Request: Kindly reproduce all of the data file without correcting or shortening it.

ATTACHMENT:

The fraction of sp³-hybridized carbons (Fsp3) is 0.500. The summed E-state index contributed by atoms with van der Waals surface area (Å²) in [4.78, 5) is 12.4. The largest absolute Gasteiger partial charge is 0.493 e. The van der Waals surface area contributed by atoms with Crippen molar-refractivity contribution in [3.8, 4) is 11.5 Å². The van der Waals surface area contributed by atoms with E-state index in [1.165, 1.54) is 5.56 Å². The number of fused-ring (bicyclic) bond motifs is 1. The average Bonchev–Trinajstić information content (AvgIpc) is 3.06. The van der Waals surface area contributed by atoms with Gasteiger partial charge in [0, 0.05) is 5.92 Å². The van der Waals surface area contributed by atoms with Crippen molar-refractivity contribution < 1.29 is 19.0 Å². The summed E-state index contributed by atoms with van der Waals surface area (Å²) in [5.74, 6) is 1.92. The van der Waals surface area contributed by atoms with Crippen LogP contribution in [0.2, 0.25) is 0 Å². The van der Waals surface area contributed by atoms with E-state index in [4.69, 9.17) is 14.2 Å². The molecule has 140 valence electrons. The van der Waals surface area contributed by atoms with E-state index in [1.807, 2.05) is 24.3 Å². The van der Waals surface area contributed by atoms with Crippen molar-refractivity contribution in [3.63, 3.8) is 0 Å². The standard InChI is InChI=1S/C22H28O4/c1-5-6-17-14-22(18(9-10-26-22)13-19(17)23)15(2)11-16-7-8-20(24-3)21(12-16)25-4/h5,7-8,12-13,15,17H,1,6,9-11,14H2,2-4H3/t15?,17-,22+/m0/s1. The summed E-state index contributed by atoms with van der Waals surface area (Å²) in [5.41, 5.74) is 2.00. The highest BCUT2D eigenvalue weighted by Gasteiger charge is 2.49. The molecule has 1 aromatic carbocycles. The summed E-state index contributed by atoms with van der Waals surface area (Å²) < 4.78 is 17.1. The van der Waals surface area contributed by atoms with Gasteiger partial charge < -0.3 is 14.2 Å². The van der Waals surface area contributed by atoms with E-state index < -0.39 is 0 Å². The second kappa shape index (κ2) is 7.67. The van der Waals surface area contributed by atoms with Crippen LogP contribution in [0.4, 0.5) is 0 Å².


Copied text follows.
The fraction of sp³-hybridized carbons (Fsp3) is 0.500. The summed E-state index contributed by atoms with van der Waals surface area (Å²) in [4.78, 5) is 12.4. The largest absolute Gasteiger partial charge is 0.493 e. The van der Waals surface area contributed by atoms with Crippen molar-refractivity contribution in [3.8, 4) is 11.5 Å². The van der Waals surface area contributed by atoms with E-state index in [1.165, 1.54) is 5.56 Å². The number of fused-ring (bicyclic) bond motifs is 1. The average Bonchev–Trinajstić information content (AvgIpc) is 3.06. The van der Waals surface area contributed by atoms with Gasteiger partial charge in [0, 0.05) is 5.92 Å². The van der Waals surface area contributed by atoms with Crippen molar-refractivity contribution < 1.29 is 19.0 Å². The summed E-state index contributed by atoms with van der Waals surface area (Å²) in [5.74, 6) is 1.92. The van der Waals surface area contributed by atoms with Crippen LogP contribution in [0.2, 0.25) is 0 Å². The van der Waals surface area contributed by atoms with E-state index in [4.69, 9.17) is 14.2 Å². The molecule has 140 valence electrons. The van der Waals surface area contributed by atoms with E-state index in [1.807, 2.05) is 24.3 Å². The van der Waals surface area contributed by atoms with Crippen molar-refractivity contribution in [3.63, 3.8) is 0 Å². The standard InChI is InChI=1S/C22H28O4/c1-5-6-17-14-22(18(9-10-26-22)13-19(17)23)15(2)11-16-7-8-20(24-3)21(12-16)25-4/h5,7-8,12-13,15,17H,1,6,9-11,14H2,2-4H3/t15?,17-,22+/m0/s1. The summed E-state index contributed by atoms with van der Waals surface area (Å²) in [5.41, 5.74) is 2.00. The highest BCUT2D eigenvalue weighted by Gasteiger charge is 2.49. The molecule has 1 aromatic carbocycles. The summed E-state index contributed by atoms with van der Waals surface area (Å²) < 4.78 is 17.1. The van der Waals surface area contributed by atoms with Gasteiger partial charge < -0.3 is 14.2 Å². The van der Waals surface area contributed by atoms with E-state index < -0.39 is 0 Å². The second kappa shape index (κ2) is 7.67. The van der Waals surface area contributed by atoms with Crippen LogP contribution in [0.4, 0.5) is 0 Å².